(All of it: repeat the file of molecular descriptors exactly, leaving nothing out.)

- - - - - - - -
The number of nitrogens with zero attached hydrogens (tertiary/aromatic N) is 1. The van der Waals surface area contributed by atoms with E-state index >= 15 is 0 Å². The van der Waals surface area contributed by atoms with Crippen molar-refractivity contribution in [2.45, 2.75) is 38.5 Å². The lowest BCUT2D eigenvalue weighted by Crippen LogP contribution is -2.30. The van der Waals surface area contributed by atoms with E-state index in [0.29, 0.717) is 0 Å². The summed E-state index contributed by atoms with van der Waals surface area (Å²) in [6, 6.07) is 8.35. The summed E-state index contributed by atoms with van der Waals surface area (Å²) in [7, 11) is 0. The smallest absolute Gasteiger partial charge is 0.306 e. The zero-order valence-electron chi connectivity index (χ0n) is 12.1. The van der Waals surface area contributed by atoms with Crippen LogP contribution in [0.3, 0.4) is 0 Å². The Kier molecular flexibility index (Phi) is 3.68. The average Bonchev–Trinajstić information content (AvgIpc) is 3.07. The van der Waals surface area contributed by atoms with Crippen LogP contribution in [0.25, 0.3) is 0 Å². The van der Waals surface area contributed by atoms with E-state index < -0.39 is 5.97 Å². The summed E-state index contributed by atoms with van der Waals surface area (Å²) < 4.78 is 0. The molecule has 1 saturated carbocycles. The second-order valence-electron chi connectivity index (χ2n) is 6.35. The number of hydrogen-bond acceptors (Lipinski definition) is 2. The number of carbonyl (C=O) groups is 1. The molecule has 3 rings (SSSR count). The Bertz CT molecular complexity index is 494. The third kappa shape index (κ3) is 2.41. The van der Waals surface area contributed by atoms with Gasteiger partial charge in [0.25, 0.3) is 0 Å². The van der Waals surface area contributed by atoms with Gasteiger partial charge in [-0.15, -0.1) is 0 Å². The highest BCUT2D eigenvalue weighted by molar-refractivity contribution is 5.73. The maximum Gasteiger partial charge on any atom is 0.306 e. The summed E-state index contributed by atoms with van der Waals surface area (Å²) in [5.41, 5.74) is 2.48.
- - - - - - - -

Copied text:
The number of nitrogens with zero attached hydrogens (tertiary/aromatic N) is 1. The van der Waals surface area contributed by atoms with E-state index >= 15 is 0 Å². The van der Waals surface area contributed by atoms with Crippen molar-refractivity contribution in [2.45, 2.75) is 38.5 Å². The lowest BCUT2D eigenvalue weighted by Crippen LogP contribution is -2.30. The van der Waals surface area contributed by atoms with E-state index in [0.29, 0.717) is 0 Å². The summed E-state index contributed by atoms with van der Waals surface area (Å²) in [6, 6.07) is 8.35. The summed E-state index contributed by atoms with van der Waals surface area (Å²) in [7, 11) is 0. The smallest absolute Gasteiger partial charge is 0.306 e. The zero-order valence-electron chi connectivity index (χ0n) is 12.1. The van der Waals surface area contributed by atoms with Crippen LogP contribution in [0.3, 0.4) is 0 Å². The Kier molecular flexibility index (Phi) is 3.68. The average Bonchev–Trinajstić information content (AvgIpc) is 3.07. The van der Waals surface area contributed by atoms with Crippen LogP contribution in [0.25, 0.3) is 0 Å². The van der Waals surface area contributed by atoms with E-state index < -0.39 is 5.97 Å². The summed E-state index contributed by atoms with van der Waals surface area (Å²) < 4.78 is 0. The molecule has 1 saturated carbocycles. The second-order valence-electron chi connectivity index (χ2n) is 6.35. The number of hydrogen-bond acceptors (Lipinski definition) is 2. The number of carbonyl (C=O) groups is 1. The molecule has 3 rings (SSSR count). The Bertz CT molecular complexity index is 494. The third kappa shape index (κ3) is 2.41. The van der Waals surface area contributed by atoms with Gasteiger partial charge in [0.25, 0.3) is 0 Å². The van der Waals surface area contributed by atoms with Gasteiger partial charge in [-0.15, -0.1) is 0 Å². The highest BCUT2D eigenvalue weighted by molar-refractivity contribution is 5.73. The maximum Gasteiger partial charge on any atom is 0.306 e. The summed E-state index contributed by atoms with van der Waals surface area (Å²) in [5.41, 5.74) is 2.48.